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Torah Commentary
M'tzora (April 5, 2014)
 

Rabbi Amy B. Ehrlich

WITH 7 INCHES OF SNOW having fallen overnight and dawn a few hours away, parents and children (alike) wait for the Mayor’s announcement. Would the coming day be a “snow day”? Before the official pronouncement, there is always endless speculation. Yes, there is snow… but is there “enough” snow to make it worthwhile? Ask any child and his or her opinion always favors a day of sledding fun. Parents who have to juggle work and childcare aren’t as easily convinced. But no matter what either party thinks, the day isn’t “called” until the Mayor declares it so!

That act of pronouncement came to mind as I read M’tzora, the parashah which identifies and details instances of impurity and their corresponding ceremonies of purification.

The same kind of bright line — where a declaration creates a “before and after” — can be found in a marriage ceremony or in times of illness and health. A couple that is ready to stand under the chupah already is devoted to each other; the clergy’s pronouncement only formalizes it. When a patient receives a diagnosis for an illness, she or he already has been sick for some time. Hearing it from a doctor can make it seem official. The reverse, in regaining health, is true as well.

So, when the Torah calls our attention to a house affected by impurity, we also learn the limits placed on layman’s expertise. The Torah is quite specific. One who lives in an “afflicted” house may only conjecture about the extent of his or her difficulties. Until the impurity is confirmed, the house and its contents are unrestricted, and those who live there remain free to interact without any concern. Rashi notes: “Even if he (the inhabitant) is smart enough to know that it is definitely a plague, he may not pronounce it so.”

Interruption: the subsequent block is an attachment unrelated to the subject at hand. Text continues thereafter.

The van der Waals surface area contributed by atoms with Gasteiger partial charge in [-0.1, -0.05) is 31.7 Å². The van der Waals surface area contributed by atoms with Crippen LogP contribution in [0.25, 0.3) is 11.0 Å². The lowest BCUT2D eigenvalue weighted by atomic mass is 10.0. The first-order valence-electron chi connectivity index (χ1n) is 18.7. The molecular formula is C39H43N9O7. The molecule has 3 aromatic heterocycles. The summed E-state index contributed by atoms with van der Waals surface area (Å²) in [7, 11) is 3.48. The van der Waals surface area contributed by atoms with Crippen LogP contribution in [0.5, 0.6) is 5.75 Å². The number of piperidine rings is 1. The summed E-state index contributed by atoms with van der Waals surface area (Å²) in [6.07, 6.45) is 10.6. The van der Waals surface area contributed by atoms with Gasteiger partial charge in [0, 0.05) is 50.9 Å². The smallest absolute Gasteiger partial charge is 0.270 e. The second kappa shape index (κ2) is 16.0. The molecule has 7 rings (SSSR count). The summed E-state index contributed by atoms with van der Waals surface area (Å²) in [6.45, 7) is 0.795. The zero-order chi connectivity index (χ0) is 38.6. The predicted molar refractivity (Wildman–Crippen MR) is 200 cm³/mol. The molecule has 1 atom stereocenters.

It sounds strange to us because we are accustomed to being in control of our lives and taking responsibility for ourselves. Perhaps the prescribed uncertainty stems from the recent lesson of Nadav and Abihu, Aaron’s sons who were priests in training. All we know, as readers, is that “they offered before the Lord alien fire (aish zarah), which was not enjoined upon them,” and both of them subsequently died. (Leviticus 10:1) Over the years many commentators have conjectured that the young priests acted in a way that was inappropriate or beyond their abilities. But for the community living during that time, Nadav and Abihu’s punishment was more real than abstract. So, it makes sense that one who was suffering with an affected house would be fearful to venture more than a guess when he or she summoned the priest.

Only one verse later the Torah provides a different reason for the required uncertainty. It teaches: Before the priest enters the affected home to make a pronouncement, everything must be removed so that nothing in the house shall become unclean (read as: permissible or impermissible for use). (Leviticus 14:36) Should the house be declared unfit, the owner is spared unnecessary property loss. However, once the declaration is made, whatever still is within that home is covered by the blanket decree! No matter the ruling, the priest’s pronouncement makes it official.

What we really see in this carefully organized ritual is compassion in action. That is a lesson worth remembering! How easy it is to be lost in the minute details, forgetting that the ultimate goal is to enable people to remain in the community — or be restored to the community — as productive members.


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